The water in the bottom of the cauldron makes all the difference. Prevents the grease from scalding or scorching. Three different times I rendered bear fat into grease, and each time my procedure changed a bit. My last time was a couple years ago and resulted in enough bear grease to last the rest of my life. Those
2”x2” chunks deep fry down into some tasty morsels perfect for trapping bait. A thin pine “spear” holds the deep fried bear fat in the bottom of the hole, and it’s tough enough that mice and weasels can’t devour it quickly. I concur with you on everything you said. Bear grease is the best lubricant I’ve ever tried (my wife disagrees), and it does a pretty good job of rust protection. As good as WD40, anyhow. Or ballistol. But let’s not go there, or we will end up at “is a 45 enough for deer.” Bear grease works great.
 
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I bought some lamb tallow from Fanny and Flo's. It seems thick enough to use by itself. Should I add anything and should I refrigerate or freeze what I'm not using at the moment?
 

pamtnman

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I bought some lamb tallow from Fanny and Flo's. It seems thick enough to use by itself. Should I add anything and should I refrigerate or freeze what I'm not using at the moment?
Deer, there are a bunch of recipes for home made patch lube using various animal tallows. While I have not used tallow, I have done enough reading of historic sources to see they had all kinds of approaches. Mixed with whale oil, bee’s wax, petroleum jelly etc you can arrive at a variety of thicknesses that suit whatever your need is. Lacking whale oil, you can use bear grease, which is said to be a close cousin of whale oil. Have fun chasing your own concoction and tell us how you make out
 

rp77469

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I read somewhere that lamb/mutton tallow will not go bad. I have an opened plastic jar of mutton tallow from Dixie that is 5 years or so old, and has not gone rancid, but that is only one data point. I keep my bear grease in the fridge. Don't know that I need to, but I put a good bit of time into rendering it so I am perhaps overly cautious about preserving it.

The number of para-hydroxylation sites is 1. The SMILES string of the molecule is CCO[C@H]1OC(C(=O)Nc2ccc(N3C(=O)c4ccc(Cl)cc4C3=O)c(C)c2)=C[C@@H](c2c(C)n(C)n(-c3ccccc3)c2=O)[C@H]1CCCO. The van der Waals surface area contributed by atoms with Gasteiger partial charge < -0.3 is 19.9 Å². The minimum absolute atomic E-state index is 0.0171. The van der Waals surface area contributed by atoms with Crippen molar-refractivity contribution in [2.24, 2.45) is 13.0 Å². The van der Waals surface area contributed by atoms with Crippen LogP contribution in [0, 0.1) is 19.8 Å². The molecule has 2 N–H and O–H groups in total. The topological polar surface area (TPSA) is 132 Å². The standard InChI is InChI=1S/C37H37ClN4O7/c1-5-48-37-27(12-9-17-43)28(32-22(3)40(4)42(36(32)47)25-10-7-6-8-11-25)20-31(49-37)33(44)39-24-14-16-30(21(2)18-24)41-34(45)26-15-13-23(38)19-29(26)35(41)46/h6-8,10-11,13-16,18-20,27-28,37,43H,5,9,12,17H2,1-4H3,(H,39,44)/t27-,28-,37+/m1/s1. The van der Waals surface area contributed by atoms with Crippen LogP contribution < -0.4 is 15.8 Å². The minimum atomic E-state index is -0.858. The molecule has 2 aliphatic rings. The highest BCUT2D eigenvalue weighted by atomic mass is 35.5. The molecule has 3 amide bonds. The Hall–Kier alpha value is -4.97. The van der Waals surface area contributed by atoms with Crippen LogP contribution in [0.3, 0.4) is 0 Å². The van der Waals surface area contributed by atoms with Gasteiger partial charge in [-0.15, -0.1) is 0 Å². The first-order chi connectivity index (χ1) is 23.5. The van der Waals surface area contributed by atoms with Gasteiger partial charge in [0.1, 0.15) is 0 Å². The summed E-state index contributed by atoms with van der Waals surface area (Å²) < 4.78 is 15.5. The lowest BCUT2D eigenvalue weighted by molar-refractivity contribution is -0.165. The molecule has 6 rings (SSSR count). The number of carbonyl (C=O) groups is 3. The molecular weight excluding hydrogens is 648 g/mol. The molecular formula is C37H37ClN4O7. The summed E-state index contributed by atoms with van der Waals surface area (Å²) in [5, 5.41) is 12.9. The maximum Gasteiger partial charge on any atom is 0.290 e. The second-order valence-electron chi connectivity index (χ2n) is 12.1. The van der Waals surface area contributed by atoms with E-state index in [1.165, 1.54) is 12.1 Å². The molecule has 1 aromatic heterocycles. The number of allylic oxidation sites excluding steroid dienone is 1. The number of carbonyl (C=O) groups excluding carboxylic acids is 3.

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Deer, there are a bunch of recipes for home made patch lube using various animal tallows. While I have not used tallow, I have done enough reading of historic sources to see they had all kinds of approaches. Mixed with whale oil, bee’s wax, petroleum jelly etc you can arrive at a variety of thicknesses that suit whatever your need is. Lacking whale oil, you can use bear grease, which is said to be a close cousin of whale oil. Have fun chasing your own concoction and tell us how you make out
Thanks, I used it today lambs tallow by itself and seemed to work well. I have quite a bit of bear oil and grease. I might try mixing to see how it does. I did notice some of it gathered around the muzzle when I loaded it. It could be because it was in the forties today.
 
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I read somewhere that lamb/mutton tallow will not go bad. I have an opened plastic jar of mutton tallow from Dixie that is 5 years or so old, and has not gone rancid, but that is only one data point. I keep my bear grease in the fridge. Don't know that I need to, but I put a good bit of time into rendering it so I am perhaps overly cautious about preserving it.
Thanks, that's good to know. When I rendered my bear oil, I put it in mason and jars while it was pretty hot and the jars sealed. It all seems to be good.
 
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The Natives in SE Alaska will hang the kidney fat from a mountain goat on the bushes for awhile until it dries a little, which is pretty fast. It's a high energy food in cold weather. I've tried it and it ain't bad at all. A friend has told me that the very best flux he's ever used is the kidney fat off a mountain goat. It's a bit hard to come up with though.
 

toot

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Deer, there are a bunch of recipes for home made patch lube using various animal tallows. While I have not used tallow, I have done enough reading of historic sources to see they had all kinds of approaches. Mixed with whale oil, bee’s wax, petroleum jelly etc you can arrive at a variety of thicknesses that suit whatever your need is. Lacking whale oil, you can use bear grease, which is said to be a close cousin of whale oil. Have fun chasing your own concoction and tell us how you make out
just ask MIKE BELEVIEU, at DUELISTS 1954. he uses it all the time.
 
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Deer, there are a bunch of recipes for home made patch lube using various animal tallows. While I have not used tallow, I have done enough reading of historic sources to see they had all kinds of approaches. Mixed with whale oil, bee’s wax, petroleum jelly etc you can arrive at a variety of thicknesses that suit whatever your need is. Lacking whale oil, you can use bear grease, which is said to be a close cousin of whale oil. Have fun chasing your own concoction and tell us how you make out
I was "squiring" a fat "lady" some years ago and asked her for some Whale oil, all she did was fart like a Ships Gun and throw me out !